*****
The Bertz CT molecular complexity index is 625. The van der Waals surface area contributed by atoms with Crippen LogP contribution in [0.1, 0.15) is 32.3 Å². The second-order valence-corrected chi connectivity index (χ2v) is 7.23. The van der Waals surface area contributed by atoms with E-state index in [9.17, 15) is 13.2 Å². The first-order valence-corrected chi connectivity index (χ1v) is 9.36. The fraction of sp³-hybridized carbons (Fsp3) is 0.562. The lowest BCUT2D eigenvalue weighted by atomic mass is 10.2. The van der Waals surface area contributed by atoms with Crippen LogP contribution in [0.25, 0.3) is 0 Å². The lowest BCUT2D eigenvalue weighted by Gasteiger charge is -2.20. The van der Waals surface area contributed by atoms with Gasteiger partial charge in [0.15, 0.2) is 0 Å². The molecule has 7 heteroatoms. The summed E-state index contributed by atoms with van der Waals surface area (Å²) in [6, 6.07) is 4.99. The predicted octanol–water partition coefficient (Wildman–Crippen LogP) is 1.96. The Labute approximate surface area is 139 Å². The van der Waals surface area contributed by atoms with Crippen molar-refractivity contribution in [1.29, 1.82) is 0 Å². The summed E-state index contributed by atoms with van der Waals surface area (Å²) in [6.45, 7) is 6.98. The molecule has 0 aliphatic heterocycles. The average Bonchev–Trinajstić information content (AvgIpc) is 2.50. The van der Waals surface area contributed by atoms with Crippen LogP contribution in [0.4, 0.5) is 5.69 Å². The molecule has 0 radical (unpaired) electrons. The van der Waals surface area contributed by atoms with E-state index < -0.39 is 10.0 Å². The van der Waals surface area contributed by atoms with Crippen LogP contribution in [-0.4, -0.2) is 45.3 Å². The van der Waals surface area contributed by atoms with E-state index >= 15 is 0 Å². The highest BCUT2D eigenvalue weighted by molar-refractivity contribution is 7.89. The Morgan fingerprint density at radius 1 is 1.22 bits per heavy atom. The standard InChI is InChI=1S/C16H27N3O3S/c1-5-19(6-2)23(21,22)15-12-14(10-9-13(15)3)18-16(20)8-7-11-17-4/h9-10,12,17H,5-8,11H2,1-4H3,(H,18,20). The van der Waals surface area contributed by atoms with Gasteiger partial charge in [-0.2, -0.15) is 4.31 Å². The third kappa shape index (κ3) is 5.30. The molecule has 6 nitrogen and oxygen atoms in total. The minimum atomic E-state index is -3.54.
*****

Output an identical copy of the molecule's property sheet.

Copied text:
The Bertz CT molecular complexity index is 625. The van der Waals surface area contributed by atoms with Crippen LogP contribution in [0.1, 0.15) is 32.3 Å². The second-order valence-corrected chi connectivity index (χ2v) is 7.23. The van der Waals surface area contributed by atoms with E-state index in [9.17, 15) is 13.2 Å². The first-order valence-corrected chi connectivity index (χ1v) is 9.36. The fraction of sp³-hybridized carbons (Fsp3) is 0.562. The lowest BCUT2D eigenvalue weighted by atomic mass is 10.2. The van der Waals surface area contributed by atoms with Crippen LogP contribution in [0.25, 0.3) is 0 Å². The lowest BCUT2D eigenvalue weighted by Gasteiger charge is -2.20. The van der Waals surface area contributed by atoms with Gasteiger partial charge in [0.15, 0.2) is 0 Å². The molecule has 7 heteroatoms. The summed E-state index contributed by atoms with van der Waals surface area (Å²) in [6, 6.07) is 4.99. The predicted octanol–water partition coefficient (Wildman–Crippen LogP) is 1.96. The Labute approximate surface area is 139 Å². The van der Waals surface area contributed by atoms with Crippen molar-refractivity contribution in [1.29, 1.82) is 0 Å². The summed E-state index contributed by atoms with van der Waals surface area (Å²) in [6.45, 7) is 6.98. The molecule has 0 aliphatic heterocycles. The average Bonchev–Trinajstić information content (AvgIpc) is 2.50. The van der Waals surface area contributed by atoms with Crippen LogP contribution in [0.4, 0.5) is 5.69 Å². The molecule has 0 radical (unpaired) electrons. The van der Waals surface area contributed by atoms with E-state index < -0.39 is 10.0 Å². The van der Waals surface area contributed by atoms with Crippen LogP contribution in [-0.4, -0.2) is 45.3 Å². The van der Waals surface area contributed by atoms with E-state index >= 15 is 0 Å². The highest BCUT2D eigenvalue weighted by molar-refractivity contribution is 7.89. The Morgan fingerprint density at radius 1 is 1.22 bits per heavy atom. The standard InChI is InChI=1S/C16H27N3O3S/c1-5-19(6-2)23(21,22)15-12-14(10-9-13(15)3)18-16(20)8-7-11-17-4/h9-10,12,17H,5-8,11H2,1-4H3,(H,18,20). The van der Waals surface area contributed by atoms with Gasteiger partial charge in [-0.2, -0.15) is 4.31 Å². The third kappa shape index (κ3) is 5.30. The molecule has 6 nitrogen and oxygen atoms in total. The minimum atomic E-state index is -3.54.